93 percent of the volume of sewage overflows took place in New York (47 percent) and New Jersey (46 percent). Eighteen of the 20 largest spills ended up in New York and New Jersey waters, as did the four individual sewage overflows of more than 1 billion gallons each; two each from New York and New Jersey.
The notable exception to storm-surge related sewage discharges was in Washington D.C., where instead, rainfall was the main culprit. Sandy produced 5.1 inches of rain in 24 hours, leading to the sixth-largest Sandy-related sewage overflow at 475 million gallons of untreated sewage and contaminated runoff. That was the only rain-related sewage spill in the top 30 overflows. Overall, heavy rainfall caused a reported 776 million gallons of sewage spills to waters in Mid-Atlantic States.
Damage at the Bay Park Sewage Treatment Plant in East Rockaway, N.Y., from Hurricane Sandy resulted in over 2 billion gallons of sewage overflow. Some of this overflow (an estimated 68 million gallons) was released adjacent to the Western Long Island South Shore Estuary. Credit: Doug Kuntz.
In addition to sewage overflows, Sandy severely damaged numerous treatment plants and pumping stations. Damage to a number of treatment plants kept largely untreated sewage flowing into local waterways for weeks, and in some cases, even months after the storm. The last known Sandy-related sewage overflow took place in January 2013.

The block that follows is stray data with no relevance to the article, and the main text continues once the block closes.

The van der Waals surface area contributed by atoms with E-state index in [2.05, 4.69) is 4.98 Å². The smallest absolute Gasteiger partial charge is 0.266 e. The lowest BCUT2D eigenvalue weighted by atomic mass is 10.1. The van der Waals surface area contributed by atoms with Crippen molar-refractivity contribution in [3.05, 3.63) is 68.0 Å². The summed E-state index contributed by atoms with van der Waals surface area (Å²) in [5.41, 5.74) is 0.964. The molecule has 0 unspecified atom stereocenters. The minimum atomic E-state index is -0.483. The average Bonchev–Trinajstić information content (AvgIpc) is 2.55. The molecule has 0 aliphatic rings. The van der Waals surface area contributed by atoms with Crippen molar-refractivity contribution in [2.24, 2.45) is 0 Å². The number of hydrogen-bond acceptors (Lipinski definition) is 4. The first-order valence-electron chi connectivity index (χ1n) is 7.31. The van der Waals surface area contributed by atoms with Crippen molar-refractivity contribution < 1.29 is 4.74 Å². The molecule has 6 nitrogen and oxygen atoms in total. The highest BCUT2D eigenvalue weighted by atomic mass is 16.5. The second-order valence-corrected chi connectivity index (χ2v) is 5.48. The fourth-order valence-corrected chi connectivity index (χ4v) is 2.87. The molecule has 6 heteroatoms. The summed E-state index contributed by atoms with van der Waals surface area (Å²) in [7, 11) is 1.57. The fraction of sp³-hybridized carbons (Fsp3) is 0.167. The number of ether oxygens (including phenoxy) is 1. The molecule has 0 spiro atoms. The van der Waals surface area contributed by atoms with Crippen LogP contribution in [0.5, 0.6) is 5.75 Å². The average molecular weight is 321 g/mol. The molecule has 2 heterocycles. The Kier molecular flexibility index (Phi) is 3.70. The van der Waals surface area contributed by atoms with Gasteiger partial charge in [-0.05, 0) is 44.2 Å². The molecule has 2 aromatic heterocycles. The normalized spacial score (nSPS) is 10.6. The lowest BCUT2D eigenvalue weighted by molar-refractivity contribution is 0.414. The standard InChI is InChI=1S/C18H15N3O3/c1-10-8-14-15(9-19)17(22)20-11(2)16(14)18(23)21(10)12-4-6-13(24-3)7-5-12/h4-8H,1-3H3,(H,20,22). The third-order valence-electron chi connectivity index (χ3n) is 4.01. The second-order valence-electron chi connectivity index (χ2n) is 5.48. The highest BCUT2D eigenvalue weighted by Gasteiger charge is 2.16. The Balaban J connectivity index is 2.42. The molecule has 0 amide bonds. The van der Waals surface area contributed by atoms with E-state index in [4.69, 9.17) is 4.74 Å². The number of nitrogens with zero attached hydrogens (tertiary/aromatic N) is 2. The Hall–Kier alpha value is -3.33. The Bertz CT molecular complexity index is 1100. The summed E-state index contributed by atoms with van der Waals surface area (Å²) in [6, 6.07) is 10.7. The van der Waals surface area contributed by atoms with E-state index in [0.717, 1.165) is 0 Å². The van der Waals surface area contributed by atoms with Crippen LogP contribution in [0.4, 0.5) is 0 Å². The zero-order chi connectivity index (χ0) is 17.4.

Climate Central is unable to estimate the total costs of repairing sewage systems impacted by Sandy, but according to state authorities:
The cost of repairing Sandy’s damage to sewage treatment plants in New York is nearly $2 billion. The New Jersey Department of Environmental Protection plans to allocate nearly $1 billion for recovery and repair of facilities, and another $1.7 billion for building resilience into the system.